Two innovative ideas expected to breathe new life into Braille
Two innovative ideas expected to breathe new life into Braille
Braille was invented nearly 195 years ago. The system has helped people to effectively participate at home and in society and acquire higher education ever since. It remains a reliable system that facilitates inclusion today. However, when it comes to Braille reader advancements, current technology is not nearly as up to date. Two projects plan to change that. REHACARE.com sat down with the project leaders and asked how they intend to revolutionize the Braille reader to remove barriers to active participation in the future.
In this day and age, people can compensate for a loss of vision with an improved sense of hearing. Speech technologies and audio solutions have continuously improved in recent years, prompting more people to use their smartphone rather than a Braille reader when they are faced with a text. This is also due to the fact that technological stagnation has caused the displays to become nearly obsolete and simply impractical in everyday life. This circumstance has also meant that fewer blind people learn and use Braille.
But even though we have become a technology-driven society, access to education is still primarily gained through written language. Braille remains an essential tool for blind people that aids in living a self-determined life, just as it was nearly 200 years ago when Louis Braille, a French educator invented the alphabet system for the blind.
Braille is still critical to promote self-determination in 2019
"Learning to read and write Braille is as important for blind children as learning to read print is for sighted children," says Liam Smyth. He is Head of Marketing and Publicity at Bristol Braille Technology, a company based in the UK. The developer team of the social enterprise aims to halt the decline in Braille literacy because having a firm grasp on sentence structure, spelling, grammar, as well as other reading and writing skills is crucial in every profession: "Research shows us that blind adults who read Braille are around twice as likely to be employed than those who do not. Therefore, we believe that Braille is crucially important for students who cannot access print materials."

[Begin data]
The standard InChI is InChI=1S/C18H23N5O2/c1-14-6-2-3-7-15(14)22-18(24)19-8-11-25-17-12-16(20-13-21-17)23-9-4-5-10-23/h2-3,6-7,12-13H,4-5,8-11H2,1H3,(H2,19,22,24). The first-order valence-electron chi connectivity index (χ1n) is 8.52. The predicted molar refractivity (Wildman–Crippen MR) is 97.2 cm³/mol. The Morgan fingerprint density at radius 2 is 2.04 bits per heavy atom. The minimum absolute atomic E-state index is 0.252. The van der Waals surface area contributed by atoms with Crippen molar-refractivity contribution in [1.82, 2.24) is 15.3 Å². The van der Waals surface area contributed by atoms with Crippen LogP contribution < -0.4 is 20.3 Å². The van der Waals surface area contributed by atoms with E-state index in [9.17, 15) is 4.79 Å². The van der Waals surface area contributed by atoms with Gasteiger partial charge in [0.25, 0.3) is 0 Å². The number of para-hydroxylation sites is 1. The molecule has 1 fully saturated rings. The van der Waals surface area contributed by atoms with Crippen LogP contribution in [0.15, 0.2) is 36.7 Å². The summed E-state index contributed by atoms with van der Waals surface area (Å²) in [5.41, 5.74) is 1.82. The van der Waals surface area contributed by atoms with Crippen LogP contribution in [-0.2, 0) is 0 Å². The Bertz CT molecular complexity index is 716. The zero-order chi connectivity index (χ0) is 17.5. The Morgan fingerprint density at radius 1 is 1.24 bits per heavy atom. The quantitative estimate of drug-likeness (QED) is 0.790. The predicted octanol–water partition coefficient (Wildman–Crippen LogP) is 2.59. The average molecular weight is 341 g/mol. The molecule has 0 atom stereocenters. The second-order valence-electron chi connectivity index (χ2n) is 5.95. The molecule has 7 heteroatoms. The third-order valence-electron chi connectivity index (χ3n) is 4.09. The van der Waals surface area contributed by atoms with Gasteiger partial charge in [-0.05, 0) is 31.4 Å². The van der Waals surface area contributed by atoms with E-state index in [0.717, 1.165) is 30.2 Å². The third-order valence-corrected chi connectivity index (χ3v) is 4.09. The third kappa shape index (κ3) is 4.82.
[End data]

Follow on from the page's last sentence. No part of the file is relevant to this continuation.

The company’s solution: A multiline electronic Braille e-reader - the Canute 360. Depending on the model and price, currently available conventional braille displays are only able to display a line of text between 12 and 80 characters. The Canute 360 shows nine lines of Braille, each comprised of 40 characters to form a 360-character display per page. The benefits of a multiline Braille e-reader are obvious. Users are able to better understand and read texts, notations, math equations, computer code or graphics, as well as mundane bank statements. "A blind colleague of ours has described reading a novel through a single line Braille display as like a sighted person trying to read through a calculator screen - possible, but often not a particularly enjoyable experience," says Smyth.
The Bristol Braille Technology team worked closely with a collective of Braille enthusiasts to develop the Canute 360.
The team collaborated closely with the Braillists, a grass-roots group of braille enthusiasts. Yet the developer team also welcomed any type of feedback from the community: "As a team of (largely) sighted engineers, we have relied extensively on this input in designing Canute 360. The user interface, for example, was designed by blind people. The feel of the Braille dots, the layout of the controls and the core functionality of Canute 360 was also all informed by blind and partially sighted people working with the engineering team." The close collaboration paid off. "Since we started demonstrating our initial production Canute 360 units earlier in 2019 the reaction of the community has been positive: as Canute 360 is the world’s first multi-line Braille reader, most users have never felt anything similar. Users have been particularly impressed by the potential for showing tables and musical notation in electronic format (which has never before been possible), and by the feel of the Braille dots," says Smyth. "The dots on Canute 360 are harder and more defined than paper Braille dots (similar to Braille signage in terms of feel), which makes Canute 360 easier to read for beginners, young children, and users with reduced finger sensitivity."
From award-winning prototype to first product line for early adopters